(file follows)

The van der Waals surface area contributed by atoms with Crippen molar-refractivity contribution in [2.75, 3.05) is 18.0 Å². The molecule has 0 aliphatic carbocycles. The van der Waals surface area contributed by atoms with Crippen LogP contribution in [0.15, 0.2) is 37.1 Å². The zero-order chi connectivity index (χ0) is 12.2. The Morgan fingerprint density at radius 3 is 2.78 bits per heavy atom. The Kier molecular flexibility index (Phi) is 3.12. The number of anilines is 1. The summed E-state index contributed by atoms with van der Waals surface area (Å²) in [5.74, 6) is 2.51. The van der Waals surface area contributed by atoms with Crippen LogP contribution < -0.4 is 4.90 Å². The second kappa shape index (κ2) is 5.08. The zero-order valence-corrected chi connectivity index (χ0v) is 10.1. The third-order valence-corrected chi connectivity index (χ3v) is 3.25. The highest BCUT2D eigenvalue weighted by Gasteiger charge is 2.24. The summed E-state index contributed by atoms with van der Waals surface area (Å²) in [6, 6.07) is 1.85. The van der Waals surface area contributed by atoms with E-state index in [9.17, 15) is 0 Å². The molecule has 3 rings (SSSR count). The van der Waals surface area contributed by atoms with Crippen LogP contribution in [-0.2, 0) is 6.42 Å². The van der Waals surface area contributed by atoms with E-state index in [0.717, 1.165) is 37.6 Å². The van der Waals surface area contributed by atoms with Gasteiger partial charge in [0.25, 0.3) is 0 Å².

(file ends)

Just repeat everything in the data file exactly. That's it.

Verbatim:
The van der Waals surface area contributed by atoms with Crippen molar-refractivity contribution in [2.75, 3.05) is 18.0 Å². The molecule has 0 aliphatic carbocycles. The van der Waals surface area contributed by atoms with Crippen LogP contribution in [0.15, 0.2) is 37.1 Å². The zero-order chi connectivity index (χ0) is 12.2. The Morgan fingerprint density at radius 3 is 2.78 bits per heavy atom. The Kier molecular flexibility index (Phi) is 3.12. The number of anilines is 1. The summed E-state index contributed by atoms with van der Waals surface area (Å²) in [5.74, 6) is 2.51. The van der Waals surface area contributed by atoms with Crippen LogP contribution < -0.4 is 4.90 Å². The second kappa shape index (κ2) is 5.08. The zero-order valence-corrected chi connectivity index (χ0v) is 10.1. The third-order valence-corrected chi connectivity index (χ3v) is 3.25. The highest BCUT2D eigenvalue weighted by Gasteiger charge is 2.24. The summed E-state index contributed by atoms with van der Waals surface area (Å²) in [6, 6.07) is 1.85. The van der Waals surface area contributed by atoms with E-state index in [9.17, 15) is 0 Å². The molecule has 3 rings (SSSR count). The van der Waals surface area contributed by atoms with Crippen LogP contribution in [-0.2, 0) is 6.42 Å². The van der Waals surface area contributed by atoms with E-state index in [0.717, 1.165) is 37.6 Å². The van der Waals surface area contributed by atoms with Gasteiger partial charge in [0.25, 0.3) is 0 Å².